But to follow Mr. Overly's point, I searched for some information on the Heartland Institute, to try and understand why "someone in Chicago is so interested in a little old law in Utah," as he put it. It turns out that the Heartland Institute's roots in the voucher movement across the country go pretty deep. It publishes a newsletter called "School Reform News," which reprinted this summer an editorial by Paul Mero from the Sutherland Institute, titled "Vouchers Subsidize Parents, Not Schools." In it, Mero says, among other things, that he saved Utah taxpayers about $360,000 by home-schooling his six children, and that home-schooled children make better basketball players than public school students. You can read the whole editorial here .

In the current issue of School Reform News, however, there's an article titled, "What Can We Learn from the Universal Voucher Law in Utah?" by three men who work in the Arkansas Department of Education Reform. I wondered if this office was affiliated with the Arkansas Department of Education, since its name is so similar. What I thought would be a simple google search led to a few more steps. Is nothing what it says it is anymore?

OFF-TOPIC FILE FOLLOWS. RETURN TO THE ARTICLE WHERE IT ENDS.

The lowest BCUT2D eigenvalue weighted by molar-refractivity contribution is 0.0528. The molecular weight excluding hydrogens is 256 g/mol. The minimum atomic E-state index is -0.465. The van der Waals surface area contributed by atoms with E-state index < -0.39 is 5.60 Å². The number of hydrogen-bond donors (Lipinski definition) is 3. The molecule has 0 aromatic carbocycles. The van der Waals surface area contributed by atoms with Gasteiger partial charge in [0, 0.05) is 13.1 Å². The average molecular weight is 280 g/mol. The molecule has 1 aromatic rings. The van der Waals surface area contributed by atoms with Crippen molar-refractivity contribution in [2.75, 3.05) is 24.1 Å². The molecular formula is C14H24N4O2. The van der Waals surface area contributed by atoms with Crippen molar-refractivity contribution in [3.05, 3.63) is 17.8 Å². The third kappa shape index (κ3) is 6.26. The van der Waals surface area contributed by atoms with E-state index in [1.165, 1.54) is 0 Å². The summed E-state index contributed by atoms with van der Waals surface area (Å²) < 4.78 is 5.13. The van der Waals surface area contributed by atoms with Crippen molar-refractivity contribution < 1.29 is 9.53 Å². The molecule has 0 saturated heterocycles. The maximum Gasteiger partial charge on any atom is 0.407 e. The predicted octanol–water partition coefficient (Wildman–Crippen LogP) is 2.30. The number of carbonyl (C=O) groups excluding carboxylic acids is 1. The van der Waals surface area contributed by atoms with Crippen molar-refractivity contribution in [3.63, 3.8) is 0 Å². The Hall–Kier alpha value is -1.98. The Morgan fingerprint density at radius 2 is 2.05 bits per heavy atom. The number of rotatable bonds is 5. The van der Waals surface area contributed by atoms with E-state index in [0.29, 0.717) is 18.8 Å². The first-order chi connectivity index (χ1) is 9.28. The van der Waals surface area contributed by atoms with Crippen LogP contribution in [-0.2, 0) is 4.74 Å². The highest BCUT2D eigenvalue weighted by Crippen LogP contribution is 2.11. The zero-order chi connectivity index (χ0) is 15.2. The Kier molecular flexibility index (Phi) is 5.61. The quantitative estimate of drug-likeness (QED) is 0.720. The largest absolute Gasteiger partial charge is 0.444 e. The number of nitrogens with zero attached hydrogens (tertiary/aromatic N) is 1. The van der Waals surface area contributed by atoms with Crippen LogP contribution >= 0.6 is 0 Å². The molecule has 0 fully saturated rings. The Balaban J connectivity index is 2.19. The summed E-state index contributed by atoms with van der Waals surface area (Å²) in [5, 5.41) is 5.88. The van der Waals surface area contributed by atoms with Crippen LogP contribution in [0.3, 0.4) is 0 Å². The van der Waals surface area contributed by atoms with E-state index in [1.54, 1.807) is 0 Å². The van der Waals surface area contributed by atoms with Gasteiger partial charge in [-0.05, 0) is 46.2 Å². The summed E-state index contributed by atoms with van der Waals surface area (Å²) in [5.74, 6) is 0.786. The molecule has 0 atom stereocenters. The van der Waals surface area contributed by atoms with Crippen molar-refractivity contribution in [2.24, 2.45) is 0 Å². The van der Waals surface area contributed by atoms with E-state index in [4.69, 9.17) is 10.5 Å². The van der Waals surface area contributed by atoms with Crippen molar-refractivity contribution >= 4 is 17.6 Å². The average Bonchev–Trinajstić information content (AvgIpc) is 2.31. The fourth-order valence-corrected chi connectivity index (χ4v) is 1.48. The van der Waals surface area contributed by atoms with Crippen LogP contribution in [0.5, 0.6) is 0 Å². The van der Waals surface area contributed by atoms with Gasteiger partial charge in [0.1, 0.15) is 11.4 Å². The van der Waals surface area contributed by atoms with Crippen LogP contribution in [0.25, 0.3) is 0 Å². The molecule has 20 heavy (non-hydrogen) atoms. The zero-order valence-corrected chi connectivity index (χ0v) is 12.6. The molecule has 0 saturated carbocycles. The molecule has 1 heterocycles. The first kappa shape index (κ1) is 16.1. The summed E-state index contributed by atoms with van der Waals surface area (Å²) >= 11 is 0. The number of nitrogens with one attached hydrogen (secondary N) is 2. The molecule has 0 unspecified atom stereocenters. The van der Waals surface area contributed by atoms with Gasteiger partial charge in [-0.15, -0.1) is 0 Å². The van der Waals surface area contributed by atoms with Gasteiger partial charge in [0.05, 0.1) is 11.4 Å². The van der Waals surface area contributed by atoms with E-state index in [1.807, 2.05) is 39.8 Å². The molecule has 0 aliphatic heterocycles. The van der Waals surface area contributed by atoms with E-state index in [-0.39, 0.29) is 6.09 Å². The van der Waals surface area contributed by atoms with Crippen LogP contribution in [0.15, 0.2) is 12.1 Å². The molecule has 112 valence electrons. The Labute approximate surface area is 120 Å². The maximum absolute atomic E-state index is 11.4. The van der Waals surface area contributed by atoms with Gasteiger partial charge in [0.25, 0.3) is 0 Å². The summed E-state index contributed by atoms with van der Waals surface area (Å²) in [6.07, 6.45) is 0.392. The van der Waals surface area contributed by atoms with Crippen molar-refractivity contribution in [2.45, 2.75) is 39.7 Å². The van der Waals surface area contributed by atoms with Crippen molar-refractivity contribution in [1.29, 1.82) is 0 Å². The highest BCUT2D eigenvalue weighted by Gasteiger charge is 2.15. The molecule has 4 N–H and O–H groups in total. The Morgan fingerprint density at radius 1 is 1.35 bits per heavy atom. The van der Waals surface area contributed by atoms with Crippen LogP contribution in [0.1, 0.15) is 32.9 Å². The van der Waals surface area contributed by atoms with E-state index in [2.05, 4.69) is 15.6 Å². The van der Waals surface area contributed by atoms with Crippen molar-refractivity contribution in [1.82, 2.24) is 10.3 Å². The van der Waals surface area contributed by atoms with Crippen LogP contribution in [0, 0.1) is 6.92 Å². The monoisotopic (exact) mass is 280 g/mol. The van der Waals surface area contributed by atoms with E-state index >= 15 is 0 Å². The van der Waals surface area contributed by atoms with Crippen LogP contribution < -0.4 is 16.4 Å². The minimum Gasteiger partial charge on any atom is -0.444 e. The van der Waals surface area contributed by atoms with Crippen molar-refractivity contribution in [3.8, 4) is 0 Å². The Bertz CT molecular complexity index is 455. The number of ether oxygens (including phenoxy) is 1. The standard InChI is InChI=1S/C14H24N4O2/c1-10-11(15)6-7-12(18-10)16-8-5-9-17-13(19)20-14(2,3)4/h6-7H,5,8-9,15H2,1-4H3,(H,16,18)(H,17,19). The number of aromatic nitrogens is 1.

At the office's own webpage,, I learned that it is not affiliated with the Arkansas Department of Education, but with the University of Arkansas's College of Education and Health Professions. It sounded perfectly legitimate -- a public university serving a public interest -- until I read further.

The office's webpage reads, "The Department of Education Reform is the newest department in the College of Education and Health Professions, established on July 1, 2005. The creation of the Department of Education Reform was made possible through a $10,000,000 private gift and an additional $10,000,000 from the University’s Matching Gift Program. This gift is one of the largest ever received by a college of education in the country. With these resources the department has six endowed professorships, ten doctoral fellowships, and funds for research and projects."

So an unnamed donor with an interest in "education reform" gave a gift of $10 million to the University of Arkansas, which matched the gift with public funds and opened a brand-new department whose products now include papers to be published by the Heartland Institute. And for that $10 million gift, they got a staff of six professors, 10 graduate students and various research aid to set up their operation. (Who in Arkansas would have $10 million to devote to such a narrow purpose, and would not want to give it publicly?)